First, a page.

- The Washington Times - Monday, February 8, 2010

ANALYSIS/OPINION:

Watching Emmitt Smith head the class of NFL Hall of Fame inductees announced before the kickoff of Sunday’s Super Bowl was a reminder that it’s been years since a running back imposed his will on the championship game.

Smith did it in 1994, winning MVP honors in the Cowboy’s win over the Bills. Then Denver’s Terrell Davis did it again four years later in the Broncos’ defeat of the Packers.

But in the 12 Super Bowls since, quarterbacks or wide receivers have been named the MVP 10 times, including Sunday’s XLIV winner, Drew Brees, who capped the most pass-happy year in NFL history with a brilliant performance in Miami, leading New Orleans over Indianapolis, 31-17.

Brees tied Tom Brady’s Super Bowl record with 32 completions in 39 attempts — heck, his Hall-of-Fame-bound counterpart on the other sideline, Peyton Manning, was 31 of 45 and more than 300 yards himself.

Manning and Brees put on a shootout that was, perhaps, the only fitting finale for a season when the league’s air attacks threatened to make running games obsolete (Manning’s AFC-champion Colts were last in the league in rushing this year).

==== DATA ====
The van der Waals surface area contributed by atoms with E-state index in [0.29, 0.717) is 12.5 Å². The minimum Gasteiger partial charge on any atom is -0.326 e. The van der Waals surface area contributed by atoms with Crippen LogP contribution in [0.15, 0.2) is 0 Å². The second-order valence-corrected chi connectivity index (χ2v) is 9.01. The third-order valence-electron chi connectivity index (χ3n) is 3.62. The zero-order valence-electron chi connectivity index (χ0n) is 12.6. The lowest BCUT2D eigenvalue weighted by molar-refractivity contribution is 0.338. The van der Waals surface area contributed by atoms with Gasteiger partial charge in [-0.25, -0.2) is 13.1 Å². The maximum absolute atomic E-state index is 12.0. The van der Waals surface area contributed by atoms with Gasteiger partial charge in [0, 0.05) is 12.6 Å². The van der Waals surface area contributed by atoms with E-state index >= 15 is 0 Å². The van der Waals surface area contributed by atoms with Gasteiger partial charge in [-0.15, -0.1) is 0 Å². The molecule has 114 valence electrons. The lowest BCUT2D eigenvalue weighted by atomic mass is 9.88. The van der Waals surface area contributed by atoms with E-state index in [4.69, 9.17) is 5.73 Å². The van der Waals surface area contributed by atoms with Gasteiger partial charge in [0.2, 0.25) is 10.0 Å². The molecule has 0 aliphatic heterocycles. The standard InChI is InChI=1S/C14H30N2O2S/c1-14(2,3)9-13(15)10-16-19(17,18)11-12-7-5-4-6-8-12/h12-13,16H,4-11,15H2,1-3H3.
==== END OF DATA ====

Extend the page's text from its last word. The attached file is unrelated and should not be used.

The leagues two best runners, the Viking’s Adrian Peterson and the Titan’s Chris Johnson, were both considered their teams’ biggest threats when the season started, but by midseason, both offenses revolved instead around the quarterbacks, Brett Favre and Vince Young.

Favre, Manning and Brees led an all-star roster of 10 NFL QBs this year who each threw for 4,000 yards. The previous record? Seven.

Watching Manning and Brees carve up the field Sunday night, there was little doubt the NFL has what it always wanted: each team’s fortunes, more than ever, rest on the shoulders — and the throwing arm — of the glamour boys. All across the league, from Tony Romo’s Cowboys to Kurt Warner’s Cardinals to Donovan McNabb’s Eagles, the narrative of an NFL team is inextricably bound up in the success or failure of the quarterback.

You can’t argue with success Sunday’s game was a winner, fun to watch and exciting down to the last few minutes. And the ratings will be sky-high, and the story of Drew Brees and his adopted hometown of New Orleans is irresistible.

But watching Emmitt Smith in the pre-game activities may have left some old-school Super Bowl fans a little nostalgic.

There was a time when mud-and-blood-stained workhorses like Smith — and John Riggins, Franco Harris and Marcus Allen — put their own teams squarely on their backs and physically broke down the will and spirit of an opposing defense on the way to a Lombardi Trophy.

In the aerial circus that is the modern NFL, it may be a long while before we see those kinds of blue-collar Super Bowl MVP performances again.

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